The trend is obvious, and supporters of Atatürk’s reforms are now derided merely as Kemalists. Those not familiar with Turkey today wonder just why the ruling party is going to such lengths to downgrade a man largely perceived as the saviour of Turkey. The basic reason seems simple enough. It’s payback time. Erdoğan and his more zealous sycophants have never hidden their anger at some of Atatürk’s more memorable reforms, many of which were designed to limit the role of religion and make sure Turkey became and remained a western-oriented secular republic. The AKP deeply resents not only that orientation but also the military, economic and bureaucratic elite that grew up around it. This elite rigidly enforced its interpretation of Atatürk’s reforms and created the hagiography that surrounds the man.

AKP spokesmen would have us believe all this reduction of Atatürk’s place in Turkish society is being done in the name of increasing ‘democracy’, giving voice to a large segment of the population that felt denigrated for decades. It would be nice if Erdoğan had used this opportunity to bring real democracy to Turkey. But unfortunately, the AKP version of democracy seems merely to replace one rigid dogma with another, to assume that winning an election gives the right to ignore any other opinion. Once it was the word according to Atatürk. Now it is the word, the new reality, according to Tayyip Erdoğan. No criticism shall be tolerated. Democracy that anyone outside of Erdoğan’s narrow circle of advisers would recognize as such must wait for another day.

Wednesday, 7 November 2012

Thank God That's Over

Well, all that sound and fury and money for more than a year and we wind up more or less where we were before the election. Barack Obama is still president. The Democrats tightened their grip on the Senate. And the Republicans retain control of the House. What, if anything, did we learn?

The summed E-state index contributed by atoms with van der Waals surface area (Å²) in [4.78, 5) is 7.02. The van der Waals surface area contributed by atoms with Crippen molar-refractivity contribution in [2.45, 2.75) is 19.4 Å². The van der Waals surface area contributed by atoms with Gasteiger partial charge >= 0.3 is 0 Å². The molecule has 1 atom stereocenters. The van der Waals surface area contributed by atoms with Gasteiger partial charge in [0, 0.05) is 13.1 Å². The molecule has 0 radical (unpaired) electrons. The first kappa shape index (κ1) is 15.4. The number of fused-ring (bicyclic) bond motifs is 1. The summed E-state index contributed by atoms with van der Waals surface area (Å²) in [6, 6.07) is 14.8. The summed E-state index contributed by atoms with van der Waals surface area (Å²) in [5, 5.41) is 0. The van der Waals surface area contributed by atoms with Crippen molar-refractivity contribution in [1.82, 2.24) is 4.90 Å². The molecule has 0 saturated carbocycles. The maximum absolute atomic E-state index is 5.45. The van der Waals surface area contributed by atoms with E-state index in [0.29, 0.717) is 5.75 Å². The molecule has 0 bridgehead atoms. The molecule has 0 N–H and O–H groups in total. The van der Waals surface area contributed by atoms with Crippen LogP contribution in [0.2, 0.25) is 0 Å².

Democrats celebrate victory
First, as I wrote a couple of months ago, the country has changed. The election was about much more than just the economy. And, as many commentators mentioned the morning after the election, if the Republicans don’t grasp this simple point they will continue to be a minority party. It is no longer enough to appeal to angry middle-aged white men. That is a declining demographic that is going to get even smaller if, as expected, the economy picks up in the next couple of years.

Republicans should accept that Mitt Romney only began to tighten the race when he realized this trend and moved decisively to the center away from the rejectionist positions of hard right wing Republicans from the Tea Party. The Republicans need to wake up and realize that the Tea Party has cost them dearly at the polls. The GOP had a good shot at two Senate seats in Missouri and Indiana and lost both of them because of its candidates represented the fantasy world of the Tea Party.

Tea Party theater
As long as the Republican party is controlled by people who believe in the mythical world of ‘small’ government  – except when it comes to their subsidies – and Leave It To Beaver social mores it can continue to be obstructionist in Congress, but its days as an important national political movement are over. Romney is a good man and was not a bad candidate, but he was saddled with a narrow, rigid agenda that ultimately cost him the race. Perhaps even someone like Steve Forbes, publisher of Forbes magazine, who predicted a ‘decisive’ Romney victory the day before the election will have to do a little re-calculation if he wants to be taken seriously.